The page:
How do I prevent it?
The Flu jab protects against the most common strains of the virus, which change each year, this is why you need to be vaccinated every year against flu as the flu virus can change from year to year.

It’s more effective to get the vaccine before the start of the flu season (December to March). Please contact your GP for further advice.

What do I do if I get it?
To help you get better more quickly:

  • Rest and sleep
  • Keep warm
  • Take paracetamol or ibuprofen to lower your temperature and treat aches and pains
  • To prevent dehydration drink plenty of water (your wee should be light yellow or clear)

Your community pharmacist can provide you with advice and recommend remedies for flu to help ease your symptoms and always speak to your pharmacist before giving medicines to children.

GPs do not recommend antibiotics for flu as it does not help your symptoms or make recover more quickly.

It is recommended that you should call 111 or see your GP in the following situations:

  • You’re worried about your baby’s or child’s symptoms
  • You’re 65 or over
  • You’re pregnant
  • You have a long-term medical condition – for example, diabetes or a heart, lung, kidney or neurological disease
  • You have a weakened immune system – for example, because of chemotherapy or HIV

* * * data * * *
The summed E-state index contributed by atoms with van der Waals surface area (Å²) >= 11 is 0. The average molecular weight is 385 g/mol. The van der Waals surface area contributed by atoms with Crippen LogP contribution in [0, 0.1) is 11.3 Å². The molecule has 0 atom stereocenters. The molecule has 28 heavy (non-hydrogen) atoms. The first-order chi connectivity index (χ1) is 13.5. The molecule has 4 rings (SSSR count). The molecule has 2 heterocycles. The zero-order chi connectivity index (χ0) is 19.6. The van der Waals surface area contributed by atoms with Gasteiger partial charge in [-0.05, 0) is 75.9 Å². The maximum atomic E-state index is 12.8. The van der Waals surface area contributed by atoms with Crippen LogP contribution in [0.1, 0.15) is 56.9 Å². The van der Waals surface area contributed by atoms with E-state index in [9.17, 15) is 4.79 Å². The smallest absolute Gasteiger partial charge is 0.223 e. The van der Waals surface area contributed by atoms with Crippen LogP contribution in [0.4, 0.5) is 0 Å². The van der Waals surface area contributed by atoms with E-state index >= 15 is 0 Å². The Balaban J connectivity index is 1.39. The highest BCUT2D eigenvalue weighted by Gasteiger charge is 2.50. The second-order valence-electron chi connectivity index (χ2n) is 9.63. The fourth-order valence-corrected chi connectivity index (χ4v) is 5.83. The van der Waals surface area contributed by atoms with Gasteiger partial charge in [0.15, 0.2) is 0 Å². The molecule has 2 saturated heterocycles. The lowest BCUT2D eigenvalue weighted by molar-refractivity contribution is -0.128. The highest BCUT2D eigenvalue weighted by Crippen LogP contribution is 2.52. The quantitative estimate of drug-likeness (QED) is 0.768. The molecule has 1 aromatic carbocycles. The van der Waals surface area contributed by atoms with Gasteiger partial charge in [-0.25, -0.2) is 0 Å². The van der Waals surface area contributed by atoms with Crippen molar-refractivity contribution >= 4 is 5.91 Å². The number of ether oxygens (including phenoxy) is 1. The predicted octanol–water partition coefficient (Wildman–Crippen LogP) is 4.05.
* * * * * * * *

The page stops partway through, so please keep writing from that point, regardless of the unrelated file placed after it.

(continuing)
• Your symptoms don’t improve after 7 days


Can the flu jab give you the flu?
It is impossible to get flu from the having the flu jab because the vaccine doesn’t contain live viruses. A very small number of people experience side effects such as aching muscles, but this is simply the immune system responding to the vaccine.

I had the flu jab last year so I don’t need it this year?
YES you need to have a flu jab every year as the strains of flu which are circulating change every year, so last year’s vaccine will not protect you.

I eat a healthy diet so that should protect me from getting flu?
Your diet could well be helping to boost your immune system, but eating well will not protect you from flu. The best way to protect yourself, your family and patients against flu is by getting the flu jab.

I’m pregnant so I shouldn’t have the Flu jab.
You should have the vaccine because there is no such thing as natural immunity to flu and flu can kill.

Flu can be a very unpleasant illness for children, with potentially serious complications, including bronchitis and pneumonia. To find out how you can keep your children safe from flu visit the vaccinations in school/further education page.

Flu vaccination is available every year on the NHS to help protect adults at risk of flu and its complications. Visit the vaccination in adults page to find out how you can keep yourself safe from flu.

It’s known that flu can cause serious complications for you and your baby. You could both get ill. All pregnant women should have the flu vaccine to protect themselves and their babies. The flu vaccine can be given safely at any stage of pregnancy, from conception onwards. You can get the free flu jab from your GP, pharmacist or midwife. Visit the vaccinations in pregnancy or the Staywell page to find out how you can keep yourself and your unborn child safe from flu.